NORWALK, Conn. – Norwalk’s Rocco Cundari has spent his entire career getting batters out. The former Brien McMahon High School star is doing it better than he ever has this year as a member of the Southern Connecticut State University baseball team.
Cundari, a junior, has posted a 3-2 record with a 2.17 earned run average in his first five starts with the Owls (10-5), who are third in the East in the latestD2Baseballnews.com regional rankings.
Cundari allowed one run and seven hits in his first two games and has teamed with Trumbull’s Ryan Yerina (4-0) to give Southern one of the best 1-2 punches in the nation.
“I’m more focused and mature,’’ Cundari said in a phone interview from New Haven. “Summer ball last year helped a lot. I played in a league against mostly Division One players, and it was a lot harder. I used that to get ready for this season.”
His experience pitching for the Petersburg Generals in the Coastal Plains League last summer helped him learn to change speeds and use more off-speed pitches, he said.
“Every at-bat was a different sequence,’’ Cundari said. “You couldn’t get them out with all fastballs. I was trying to outsmart them, even throwing back-to-back off speed pitches. Anything I could do to keep batters off balance.”
He has transferred that experience to Southern, where he went 4-6 in 16 games last season. “I wouldn’t say I’m surprised,’’ Cundari said. “I want to get throw strikes and get outs as quickly as I can. I like working quick, getting outs and getting back in the dugout to see my team hit.”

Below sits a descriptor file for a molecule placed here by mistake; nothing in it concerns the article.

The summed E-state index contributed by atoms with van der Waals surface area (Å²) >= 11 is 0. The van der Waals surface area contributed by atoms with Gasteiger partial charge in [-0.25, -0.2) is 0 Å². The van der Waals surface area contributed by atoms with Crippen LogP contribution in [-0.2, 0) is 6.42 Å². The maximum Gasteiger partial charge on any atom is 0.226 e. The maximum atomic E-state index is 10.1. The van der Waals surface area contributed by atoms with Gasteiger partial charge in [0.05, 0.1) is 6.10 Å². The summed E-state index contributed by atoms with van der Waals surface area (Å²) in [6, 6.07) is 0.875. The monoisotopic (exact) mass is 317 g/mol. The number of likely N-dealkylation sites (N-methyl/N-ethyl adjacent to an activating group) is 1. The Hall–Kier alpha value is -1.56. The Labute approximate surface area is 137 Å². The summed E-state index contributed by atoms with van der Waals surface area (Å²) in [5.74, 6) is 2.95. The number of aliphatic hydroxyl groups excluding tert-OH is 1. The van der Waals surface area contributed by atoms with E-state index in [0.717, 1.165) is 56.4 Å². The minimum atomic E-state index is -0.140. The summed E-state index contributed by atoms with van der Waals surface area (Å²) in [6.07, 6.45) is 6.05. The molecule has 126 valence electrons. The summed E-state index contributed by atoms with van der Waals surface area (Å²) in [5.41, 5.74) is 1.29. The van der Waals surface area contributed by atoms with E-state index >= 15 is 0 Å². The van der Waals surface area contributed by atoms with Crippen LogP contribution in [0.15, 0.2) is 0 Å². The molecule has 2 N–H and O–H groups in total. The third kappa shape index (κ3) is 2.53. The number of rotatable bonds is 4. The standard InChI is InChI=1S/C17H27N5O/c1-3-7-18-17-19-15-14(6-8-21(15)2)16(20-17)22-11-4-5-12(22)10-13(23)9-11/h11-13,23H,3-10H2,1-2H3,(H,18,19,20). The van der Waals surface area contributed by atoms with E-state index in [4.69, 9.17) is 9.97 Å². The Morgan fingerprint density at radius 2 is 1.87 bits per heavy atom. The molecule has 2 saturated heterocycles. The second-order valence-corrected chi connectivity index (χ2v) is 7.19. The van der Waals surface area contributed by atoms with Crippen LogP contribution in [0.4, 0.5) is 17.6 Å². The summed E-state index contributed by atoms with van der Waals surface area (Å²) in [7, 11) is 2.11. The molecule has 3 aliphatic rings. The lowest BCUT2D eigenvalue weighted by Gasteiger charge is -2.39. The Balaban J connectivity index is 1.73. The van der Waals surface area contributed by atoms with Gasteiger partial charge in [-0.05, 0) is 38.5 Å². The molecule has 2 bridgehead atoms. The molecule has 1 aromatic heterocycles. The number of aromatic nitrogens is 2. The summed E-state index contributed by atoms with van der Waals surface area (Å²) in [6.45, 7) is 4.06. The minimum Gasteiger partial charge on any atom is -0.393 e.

Cundari has known nothing but success since a youngster. He played on several outstanding Norwalk Babe Ruth teams, including the New England Regional runner-ups as a 13-year-old. He twice earned all-state honors at McMahon. Cundari played for one year at Bryant University in Rhode Island before transferring to Southern.
“In high school I threw fastballs just because it was hard to hit,’’ said Cundari, who added 25 pounds on his 6-foot frame after transferring from Bryant. “Now I’m working more off-speed. You can’t waste pitches here. You have to go after guys and throw strikes every pitch.”
He will work the next two years with an eye toward professional baseball. He’s also excited about the prospects for Southern, which has made five NCAA Tournament appearances and two World Series berths under coach Tim Shea.
“If we play the way we can, like we did on Sunday in our first game (a 9-0 win over Assumption) there’s no reason we shouldn’t be a top team in the region and have a chance to get to the World Series,’’ Cundari said. “We’re pitching well, scoring runs and playing great defense. We need to stay focused on every game.”
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